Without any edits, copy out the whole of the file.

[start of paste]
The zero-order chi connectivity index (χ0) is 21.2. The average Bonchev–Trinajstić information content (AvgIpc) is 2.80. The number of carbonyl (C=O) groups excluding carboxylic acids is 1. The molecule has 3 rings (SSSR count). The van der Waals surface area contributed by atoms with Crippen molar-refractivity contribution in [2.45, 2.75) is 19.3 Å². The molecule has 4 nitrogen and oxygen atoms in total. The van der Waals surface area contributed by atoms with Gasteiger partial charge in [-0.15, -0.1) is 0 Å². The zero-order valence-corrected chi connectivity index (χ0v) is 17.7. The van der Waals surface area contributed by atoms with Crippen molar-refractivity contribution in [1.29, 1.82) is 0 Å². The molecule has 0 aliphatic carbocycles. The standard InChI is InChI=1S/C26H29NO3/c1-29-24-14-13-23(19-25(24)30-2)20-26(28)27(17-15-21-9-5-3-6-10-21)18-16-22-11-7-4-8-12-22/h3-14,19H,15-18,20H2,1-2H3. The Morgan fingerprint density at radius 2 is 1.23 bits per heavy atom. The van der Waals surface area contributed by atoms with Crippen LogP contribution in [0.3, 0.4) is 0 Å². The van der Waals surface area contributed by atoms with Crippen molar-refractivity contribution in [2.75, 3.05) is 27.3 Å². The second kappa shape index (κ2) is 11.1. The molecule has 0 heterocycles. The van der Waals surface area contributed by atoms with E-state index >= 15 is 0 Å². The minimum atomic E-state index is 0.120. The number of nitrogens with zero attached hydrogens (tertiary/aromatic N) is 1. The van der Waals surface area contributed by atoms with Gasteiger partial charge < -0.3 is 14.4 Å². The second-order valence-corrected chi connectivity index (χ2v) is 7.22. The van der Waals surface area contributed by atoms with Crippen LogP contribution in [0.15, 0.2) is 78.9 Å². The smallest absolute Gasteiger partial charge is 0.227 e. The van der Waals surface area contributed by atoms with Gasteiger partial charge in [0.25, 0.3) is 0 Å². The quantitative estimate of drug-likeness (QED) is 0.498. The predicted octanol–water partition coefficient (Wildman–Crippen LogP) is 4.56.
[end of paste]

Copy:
The zero-order chi connectivity index (χ0) is 21.2. The average Bonchev–Trinajstić information content (AvgIpc) is 2.80. The number of carbonyl (C=O) groups excluding carboxylic acids is 1. The molecule has 3 rings (SSSR count). The van der Waals surface area contributed by atoms with Crippen molar-refractivity contribution in [2.45, 2.75) is 19.3 Å². The molecule has 4 nitrogen and oxygen atoms in total. The van der Waals surface area contributed by atoms with Gasteiger partial charge in [-0.15, -0.1) is 0 Å². The zero-order valence-corrected chi connectivity index (χ0v) is 17.7. The van der Waals surface area contributed by atoms with Crippen molar-refractivity contribution in [1.29, 1.82) is 0 Å². The molecule has 0 aliphatic carbocycles. The standard InChI is InChI=1S/C26H29NO3/c1-29-24-14-13-23(19-25(24)30-2)20-26(28)27(17-15-21-9-5-3-6-10-21)18-16-22-11-7-4-8-12-22/h3-14,19H,15-18,20H2,1-2H3. The Morgan fingerprint density at radius 2 is 1.23 bits per heavy atom. The van der Waals surface area contributed by atoms with Crippen LogP contribution in [0.3, 0.4) is 0 Å². The van der Waals surface area contributed by atoms with Crippen molar-refractivity contribution in [2.75, 3.05) is 27.3 Å². The second kappa shape index (κ2) is 11.1. The molecule has 0 heterocycles. The van der Waals surface area contributed by atoms with E-state index >= 15 is 0 Å². The minimum atomic E-state index is 0.120. The number of nitrogens with zero attached hydrogens (tertiary/aromatic N) is 1. The van der Waals surface area contributed by atoms with Gasteiger partial charge < -0.3 is 14.4 Å². The second-order valence-corrected chi connectivity index (χ2v) is 7.22. The van der Waals surface area contributed by atoms with Crippen LogP contribution in [0.15, 0.2) is 78.9 Å². The smallest absolute Gasteiger partial charge is 0.227 e. The van der Waals surface area contributed by atoms with Gasteiger partial charge in [0.25, 0.3) is 0 Å². The quantitative estimate of drug-likeness (QED) is 0.498. The predicted octanol–water partition coefficient (Wildman–Crippen LogP) is 4.56.